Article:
I want to connect a 240 V PIR motion detector directly to my Raspberry Pi 3.

Inside its plastic case I found two PCBs. One is the power supply board which has a 24 VDC relay, an S9013 NPN transistor, some blue resistors, two small zener diodes and one bigger one, a big red film capacitor (CBB22/630V334J), a smaller one (CBB22/630V223J), a gray film capacitor (222/1200V), four 1N4007 diodes, two electrolytic caps (220 μF/35V, 100 μF/25V), one small ceramic capacitor, two big gray resistors (?) and three wires (red, blue, and brown).

The other board contains the PIR sensor, an S9013 NPN transistor, a lot of blue resistors (?), a UTC324D IC, five electrolytic caps (1 μF/50v, 10 μF/50V, 100 μF/16v, 100 μF/25V, 47 μF/25V), four small ceramic capacitors, three Zener diodes, three potentiometers for adjusting SENS, TIME, and LUX and a photoresistor (which I removed for another purpose and I can't find it, but I think it works without it).

The board with the PIR sensor is connected to the power supply board with three wires. How I should connect these three wires to my Raspberry Pi 3 in order to get the PIR sensor working? Do I have to remove something from the PCB? Is it going to work on 3.3 V as it is? The UTC324D datasheet says that it can work with supply voltages between 3-32 VDC so this is not a problem.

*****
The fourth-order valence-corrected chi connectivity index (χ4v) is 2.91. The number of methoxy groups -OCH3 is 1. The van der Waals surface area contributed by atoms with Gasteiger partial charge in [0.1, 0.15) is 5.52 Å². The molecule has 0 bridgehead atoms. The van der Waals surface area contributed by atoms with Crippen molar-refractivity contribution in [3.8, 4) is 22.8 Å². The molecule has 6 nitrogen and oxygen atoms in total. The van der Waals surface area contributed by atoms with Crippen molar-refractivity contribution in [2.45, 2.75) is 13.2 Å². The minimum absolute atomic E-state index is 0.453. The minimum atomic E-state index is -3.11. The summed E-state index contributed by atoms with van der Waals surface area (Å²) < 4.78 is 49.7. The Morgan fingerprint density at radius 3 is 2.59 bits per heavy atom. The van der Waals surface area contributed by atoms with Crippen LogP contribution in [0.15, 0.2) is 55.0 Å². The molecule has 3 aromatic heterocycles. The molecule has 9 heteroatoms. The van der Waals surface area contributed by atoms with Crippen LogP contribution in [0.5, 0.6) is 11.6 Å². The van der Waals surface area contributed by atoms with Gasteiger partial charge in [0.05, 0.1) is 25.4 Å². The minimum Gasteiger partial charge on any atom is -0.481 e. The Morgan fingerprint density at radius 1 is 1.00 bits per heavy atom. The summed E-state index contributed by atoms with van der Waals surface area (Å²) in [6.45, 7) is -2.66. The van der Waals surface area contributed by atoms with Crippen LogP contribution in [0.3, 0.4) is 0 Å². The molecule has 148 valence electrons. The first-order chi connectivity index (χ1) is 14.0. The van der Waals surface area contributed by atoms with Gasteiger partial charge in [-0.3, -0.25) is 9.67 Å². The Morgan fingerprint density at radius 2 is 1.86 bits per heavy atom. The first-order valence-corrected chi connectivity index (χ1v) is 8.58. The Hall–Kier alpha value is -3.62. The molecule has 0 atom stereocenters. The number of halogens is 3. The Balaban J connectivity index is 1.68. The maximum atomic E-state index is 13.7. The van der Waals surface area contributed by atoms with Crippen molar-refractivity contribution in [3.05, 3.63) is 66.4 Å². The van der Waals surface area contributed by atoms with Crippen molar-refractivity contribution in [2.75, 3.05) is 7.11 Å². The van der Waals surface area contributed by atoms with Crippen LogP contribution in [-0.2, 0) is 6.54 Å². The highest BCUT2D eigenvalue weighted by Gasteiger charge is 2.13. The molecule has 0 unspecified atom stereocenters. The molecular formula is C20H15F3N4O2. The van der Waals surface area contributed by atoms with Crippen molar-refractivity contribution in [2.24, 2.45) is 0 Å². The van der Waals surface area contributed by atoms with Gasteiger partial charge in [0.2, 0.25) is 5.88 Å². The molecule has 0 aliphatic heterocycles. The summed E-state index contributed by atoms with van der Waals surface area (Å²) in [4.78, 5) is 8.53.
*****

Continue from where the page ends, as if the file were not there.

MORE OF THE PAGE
If I can't connect it to my Raspberry Pi, can you tell me how I can make this work on 12 V? I have seen a tutorial about wiring an external motion detector to 12 V, but the author of the article had a 4-pin board and I don't know how to wire it.

Some photos:

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  • \$\begingroup\$ Have some components been removed from the PCB with the relay? \$\endgroup\$ Apr 23, 2018 at 18:20
  • \$\begingroup\$ Yes, I removed the bridge rectifier and some other components as i have seen in a Youtube video, but the board presented on that video is a bit different than mine. I can resolder everything back if it is necessary. \$\endgroup\$
    – devlime26
    Apr 23, 2018 at 18:36
  • \$\begingroup\$ I would be tracing out these PCBs to draw a schematic. That will make it easier to figure out which parts aren't necessary. \$\endgroup\$
    – user253751
    Apr 24, 2018 at 0:09

1 Answer 1


There are three wires going to the detection board. It is very likely that there are two power lines (0 V and 12 V) and a signal for when something has been detected.

Your task is to trace the circuitry to figure out which is which. If you have a pinout of the IC then it should be fairly easy, but do remember you're looking at the IC upside-down from the bottom of the PCB.

If you can, confirm that any other devices (such as the IR detector) can work at 12 V. That's so that nothing breaks when you supply the board with 12 V. A voltmeter connected between the remaining wire and 0 V will tell you what voltage it gives out when it is idle and when it is activated, so then you can figure out if you need a simple voltage divider made of resistors to connect safely to the RPi, or if something a bit more complex is needed.


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